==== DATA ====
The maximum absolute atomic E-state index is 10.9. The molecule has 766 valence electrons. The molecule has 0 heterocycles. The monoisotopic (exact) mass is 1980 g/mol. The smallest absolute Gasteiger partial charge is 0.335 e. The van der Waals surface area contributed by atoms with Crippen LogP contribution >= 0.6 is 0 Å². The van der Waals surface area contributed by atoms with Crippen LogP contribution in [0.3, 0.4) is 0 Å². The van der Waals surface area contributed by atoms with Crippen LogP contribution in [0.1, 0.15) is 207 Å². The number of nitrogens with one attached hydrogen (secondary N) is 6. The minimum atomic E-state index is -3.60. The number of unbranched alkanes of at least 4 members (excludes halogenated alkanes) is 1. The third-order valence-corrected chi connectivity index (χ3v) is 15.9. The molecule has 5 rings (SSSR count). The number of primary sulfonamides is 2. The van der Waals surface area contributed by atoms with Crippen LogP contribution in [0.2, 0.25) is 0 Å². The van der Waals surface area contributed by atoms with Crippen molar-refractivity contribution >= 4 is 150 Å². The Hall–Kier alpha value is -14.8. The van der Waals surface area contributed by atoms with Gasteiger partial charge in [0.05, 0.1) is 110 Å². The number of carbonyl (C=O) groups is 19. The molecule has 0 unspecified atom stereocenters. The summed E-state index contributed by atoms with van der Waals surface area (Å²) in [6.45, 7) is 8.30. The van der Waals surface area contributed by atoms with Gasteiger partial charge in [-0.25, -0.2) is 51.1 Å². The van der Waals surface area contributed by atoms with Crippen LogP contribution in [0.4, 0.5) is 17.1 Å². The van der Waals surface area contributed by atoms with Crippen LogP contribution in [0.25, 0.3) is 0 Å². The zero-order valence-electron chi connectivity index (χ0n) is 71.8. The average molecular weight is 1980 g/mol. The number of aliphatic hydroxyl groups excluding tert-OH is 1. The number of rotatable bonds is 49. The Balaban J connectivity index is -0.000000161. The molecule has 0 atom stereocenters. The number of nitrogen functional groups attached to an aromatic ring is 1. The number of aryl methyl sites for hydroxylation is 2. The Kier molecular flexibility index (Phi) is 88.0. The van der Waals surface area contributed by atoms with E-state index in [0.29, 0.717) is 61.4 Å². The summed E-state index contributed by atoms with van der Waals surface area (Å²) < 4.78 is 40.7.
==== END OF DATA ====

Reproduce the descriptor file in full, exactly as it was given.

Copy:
The maximum absolute atomic E-state index is 10.9. The molecule has 766 valence electrons. The molecule has 0 heterocycles. The monoisotopic (exact) mass is 1980 g/mol. The smallest absolute Gasteiger partial charge is 0.335 e. The van der Waals surface area contributed by atoms with Crippen LogP contribution >= 0.6 is 0 Å². The van der Waals surface area contributed by atoms with Crippen LogP contribution in [0.3, 0.4) is 0 Å². The van der Waals surface area contributed by atoms with Crippen LogP contribution in [0.1, 0.15) is 207 Å². The number of nitrogens with one attached hydrogen (secondary N) is 6. The minimum atomic E-state index is -3.60. The number of unbranched alkanes of at least 4 members (excludes halogenated alkanes) is 1. The third-order valence-corrected chi connectivity index (χ3v) is 15.9. The molecule has 5 rings (SSSR count). The number of primary sulfonamides is 2. The van der Waals surface area contributed by atoms with Crippen LogP contribution in [0.2, 0.25) is 0 Å². The van der Waals surface area contributed by atoms with Crippen molar-refractivity contribution >= 4 is 150 Å². The Hall–Kier alpha value is -14.8. The van der Waals surface area contributed by atoms with Gasteiger partial charge in [0.05, 0.1) is 110 Å². The number of carbonyl (C=O) groups is 19. The molecule has 0 unspecified atom stereocenters. The summed E-state index contributed by atoms with van der Waals surface area (Å²) in [6.45, 7) is 8.30. The van der Waals surface area contributed by atoms with Gasteiger partial charge in [-0.25, -0.2) is 51.1 Å². The van der Waals surface area contributed by atoms with Crippen LogP contribution in [0.4, 0.5) is 17.1 Å². The van der Waals surface area contributed by atoms with Crippen LogP contribution in [0.25, 0.3) is 0 Å². The zero-order valence-electron chi connectivity index (χ0n) is 71.8. The average molecular weight is 1980 g/mol. The number of aliphatic hydroxyl groups excluding tert-OH is 1. The number of rotatable bonds is 49. The Balaban J connectivity index is -0.000000161. The molecule has 0 atom stereocenters. The number of nitrogen functional groups attached to an aromatic ring is 1. The number of aryl methyl sites for hydroxylation is 2. The Kier molecular flexibility index (Phi) is 88.0. The van der Waals surface area contributed by atoms with E-state index in [0.29, 0.717) is 61.4 Å². The summed E-state index contributed by atoms with van der Waals surface area (Å²) < 4.78 is 40.7.